Yesterday I really sang for my supper. By the end of the day (in sum total, two days of preparation), I was Exhausted, Spent, Ready to Fall into Bed and Appreciative of my more than comfortable mattress. More importantly, however, I was pleased that the first Thanksgiving that we had ever hosted had been, by all accounts, a success. Let me stress that, although a day that celebrates both gratitude and food can hardly go wrong, there were a few moments when this outcome seemed far from unlikely: there really weren't enough chairs, the guest list, until at least an hour before the meal, was uncertain and the plates on which we ate were far from fine china. Also, there was an instant when it seemed that the turkey might have ended up on the floor, which would have pleased nobody but the dog. When all was said and done, however, it was a cozy meal with good company and good conversation.
But I truly believe that a Thanksgiving without a few surprises would hardly be a Thanksgiving at all. I had been planning the menu for weeks (since the end of October, really) and there were times when I was envisioning sweet potatoes and cauliflower cakes (remnants of my Pennsylvania roots), a Greek-style pumpkin pie (for my adopted family and a favorite of the Greek's father) and some of my more recent culinary loves: bread pudding, brussels sprouts with sage and some kind of leek dish.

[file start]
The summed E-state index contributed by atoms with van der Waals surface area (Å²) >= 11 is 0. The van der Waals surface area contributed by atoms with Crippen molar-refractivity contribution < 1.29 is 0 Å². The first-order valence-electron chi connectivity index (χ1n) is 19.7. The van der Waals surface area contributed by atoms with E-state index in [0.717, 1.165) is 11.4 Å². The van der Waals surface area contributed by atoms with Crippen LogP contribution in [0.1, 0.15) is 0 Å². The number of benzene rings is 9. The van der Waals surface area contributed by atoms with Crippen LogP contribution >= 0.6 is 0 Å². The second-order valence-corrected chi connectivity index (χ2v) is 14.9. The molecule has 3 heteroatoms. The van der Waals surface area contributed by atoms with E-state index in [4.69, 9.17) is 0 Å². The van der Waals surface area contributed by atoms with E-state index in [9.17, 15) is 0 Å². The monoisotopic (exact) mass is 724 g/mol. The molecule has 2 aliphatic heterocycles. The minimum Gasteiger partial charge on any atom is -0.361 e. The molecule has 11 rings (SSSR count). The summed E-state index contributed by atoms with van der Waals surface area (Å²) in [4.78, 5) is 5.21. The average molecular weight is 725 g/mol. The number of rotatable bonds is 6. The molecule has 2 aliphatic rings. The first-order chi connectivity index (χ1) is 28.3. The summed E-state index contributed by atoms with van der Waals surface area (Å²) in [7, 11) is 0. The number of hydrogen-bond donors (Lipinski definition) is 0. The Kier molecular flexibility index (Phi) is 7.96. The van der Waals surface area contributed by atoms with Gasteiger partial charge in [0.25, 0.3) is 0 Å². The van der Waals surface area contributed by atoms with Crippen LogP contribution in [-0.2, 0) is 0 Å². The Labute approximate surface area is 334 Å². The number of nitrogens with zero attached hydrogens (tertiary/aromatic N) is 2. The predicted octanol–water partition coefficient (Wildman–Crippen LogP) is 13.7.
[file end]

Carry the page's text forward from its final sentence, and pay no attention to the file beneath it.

There came a moment, however, when I simply had to be reasonable. After all, how many dishes can one person make in a day or two--even with six helpers? Some of our final decisions were also dictated by unknowns: from what came in the vegetable box (lots of kale!) to a surprise gift from the Greek's friend, whom we invited to join us for the meal. This friend has a been a follower of my blog for a while now (!) and, much to my delight, decided to bring me a Southern cookbook: The Homesick Texan Cookbook.
I started flipping through it on Wednesday night and, by Thursday morning, I was so smitten with its offerings that I had decided that we absolutely needed to have a creamed vegetable on the table--more specifically, the Ancho Cream Corn (like a child, I like to play with my toys as soon as I get them. Some habits are impossible to outgrow). Given our friend's love of Texas and all things with chiles and spice, it seemed only right to include some southern flavors on the menu. And with that, my carefully laid plans were overturned...
After the desserts, it was the first side dish that I made. Somehow, it seemed the simplest of all of the recipes I was planning and the one that would reheat with the least fuss.